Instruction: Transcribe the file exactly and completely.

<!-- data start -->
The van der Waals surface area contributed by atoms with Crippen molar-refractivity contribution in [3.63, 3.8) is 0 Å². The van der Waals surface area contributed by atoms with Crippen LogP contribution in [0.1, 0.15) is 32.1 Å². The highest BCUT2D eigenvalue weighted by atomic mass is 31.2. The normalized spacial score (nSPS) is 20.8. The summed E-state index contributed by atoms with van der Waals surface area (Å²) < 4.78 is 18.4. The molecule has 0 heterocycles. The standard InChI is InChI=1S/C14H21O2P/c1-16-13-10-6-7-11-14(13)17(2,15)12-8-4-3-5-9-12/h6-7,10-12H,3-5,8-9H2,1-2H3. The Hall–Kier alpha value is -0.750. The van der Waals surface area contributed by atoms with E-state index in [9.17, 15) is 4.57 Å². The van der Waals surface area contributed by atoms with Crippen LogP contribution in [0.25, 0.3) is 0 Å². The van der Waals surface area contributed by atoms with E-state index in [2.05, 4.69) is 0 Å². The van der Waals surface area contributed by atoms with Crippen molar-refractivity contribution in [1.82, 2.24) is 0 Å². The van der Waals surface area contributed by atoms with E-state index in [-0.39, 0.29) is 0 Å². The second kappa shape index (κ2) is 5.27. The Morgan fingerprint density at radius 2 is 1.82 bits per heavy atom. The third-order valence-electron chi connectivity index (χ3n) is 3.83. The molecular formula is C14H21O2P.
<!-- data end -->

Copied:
The van der Waals surface area contributed by atoms with Crippen molar-refractivity contribution in [3.63, 3.8) is 0 Å². The van der Waals surface area contributed by atoms with Crippen LogP contribution in [0.1, 0.15) is 32.1 Å². The highest BCUT2D eigenvalue weighted by atomic mass is 31.2. The normalized spacial score (nSPS) is 20.8. The summed E-state index contributed by atoms with van der Waals surface area (Å²) < 4.78 is 18.4. The molecule has 0 heterocycles. The standard InChI is InChI=1S/C14H21O2P/c1-16-13-10-6-7-11-14(13)17(2,15)12-8-4-3-5-9-12/h6-7,10-12H,3-5,8-9H2,1-2H3. The Hall–Kier alpha value is -0.750. The van der Waals surface area contributed by atoms with E-state index in [9.17, 15) is 4.57 Å². The van der Waals surface area contributed by atoms with Crippen LogP contribution in [0.25, 0.3) is 0 Å². The van der Waals surface area contributed by atoms with E-state index in [2.05, 4.69) is 0 Å². The van der Waals surface area contributed by atoms with Crippen molar-refractivity contribution in [1.82, 2.24) is 0 Å². The van der Waals surface area contributed by atoms with E-state index in [-0.39, 0.29) is 0 Å². The second kappa shape index (κ2) is 5.27. The Morgan fingerprint density at radius 2 is 1.82 bits per heavy atom. The third-order valence-electron chi connectivity index (χ3n) is 3.83. The molecular formula is C14H21O2P.